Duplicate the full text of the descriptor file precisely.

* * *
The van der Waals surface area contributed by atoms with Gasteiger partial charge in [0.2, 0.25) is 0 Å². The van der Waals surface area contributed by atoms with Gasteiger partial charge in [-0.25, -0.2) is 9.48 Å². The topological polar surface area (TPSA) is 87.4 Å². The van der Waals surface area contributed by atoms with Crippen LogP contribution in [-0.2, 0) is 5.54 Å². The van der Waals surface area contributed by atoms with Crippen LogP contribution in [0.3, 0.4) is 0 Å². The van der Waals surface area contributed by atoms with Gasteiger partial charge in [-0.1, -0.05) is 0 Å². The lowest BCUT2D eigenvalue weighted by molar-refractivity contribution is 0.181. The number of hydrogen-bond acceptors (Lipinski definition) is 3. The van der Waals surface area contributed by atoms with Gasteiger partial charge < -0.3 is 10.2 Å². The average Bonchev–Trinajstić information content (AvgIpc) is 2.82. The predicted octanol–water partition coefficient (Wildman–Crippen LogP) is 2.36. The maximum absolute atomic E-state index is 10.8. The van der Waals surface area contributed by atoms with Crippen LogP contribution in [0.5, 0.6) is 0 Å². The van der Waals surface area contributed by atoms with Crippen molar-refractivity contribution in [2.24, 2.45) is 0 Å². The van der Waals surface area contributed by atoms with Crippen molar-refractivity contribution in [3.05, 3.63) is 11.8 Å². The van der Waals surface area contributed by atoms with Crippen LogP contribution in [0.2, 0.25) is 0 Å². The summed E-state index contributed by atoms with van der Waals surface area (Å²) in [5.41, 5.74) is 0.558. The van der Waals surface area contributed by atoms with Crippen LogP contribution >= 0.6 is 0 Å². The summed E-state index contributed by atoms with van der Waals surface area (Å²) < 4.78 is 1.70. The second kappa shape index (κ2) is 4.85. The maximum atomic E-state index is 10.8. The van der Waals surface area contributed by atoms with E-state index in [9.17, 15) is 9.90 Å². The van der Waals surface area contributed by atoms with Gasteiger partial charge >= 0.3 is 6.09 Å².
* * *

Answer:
The van der Waals surface area contributed by atoms with Gasteiger partial charge in [0.2, 0.25) is 0 Å². The van der Waals surface area contributed by atoms with Gasteiger partial charge in [-0.25, -0.2) is 9.48 Å². The topological polar surface area (TPSA) is 87.4 Å². The van der Waals surface area contributed by atoms with Crippen LogP contribution in [-0.2, 0) is 5.54 Å². The van der Waals surface area contributed by atoms with Crippen LogP contribution in [0.3, 0.4) is 0 Å². The van der Waals surface area contributed by atoms with Gasteiger partial charge in [-0.1, -0.05) is 0 Å². The lowest BCUT2D eigenvalue weighted by molar-refractivity contribution is 0.181. The number of hydrogen-bond acceptors (Lipinski definition) is 3. The van der Waals surface area contributed by atoms with Gasteiger partial charge < -0.3 is 10.2 Å². The average Bonchev–Trinajstić information content (AvgIpc) is 2.82. The predicted octanol–water partition coefficient (Wildman–Crippen LogP) is 2.36. The maximum absolute atomic E-state index is 10.8. The van der Waals surface area contributed by atoms with Crippen LogP contribution in [0.5, 0.6) is 0 Å². The van der Waals surface area contributed by atoms with Crippen molar-refractivity contribution in [2.24, 2.45) is 0 Å². The van der Waals surface area contributed by atoms with Crippen molar-refractivity contribution in [3.05, 3.63) is 11.8 Å². The van der Waals surface area contributed by atoms with Crippen LogP contribution in [0.2, 0.25) is 0 Å². The summed E-state index contributed by atoms with van der Waals surface area (Å²) in [5.41, 5.74) is 0.558. The van der Waals surface area contributed by atoms with Crippen LogP contribution >= 0.6 is 0 Å². The summed E-state index contributed by atoms with van der Waals surface area (Å²) < 4.78 is 1.70. The second kappa shape index (κ2) is 4.85. The maximum atomic E-state index is 10.8. The van der Waals surface area contributed by atoms with E-state index in [9.17, 15) is 9.90 Å². The van der Waals surface area contributed by atoms with Gasteiger partial charge >= 0.3 is 6.09 Å².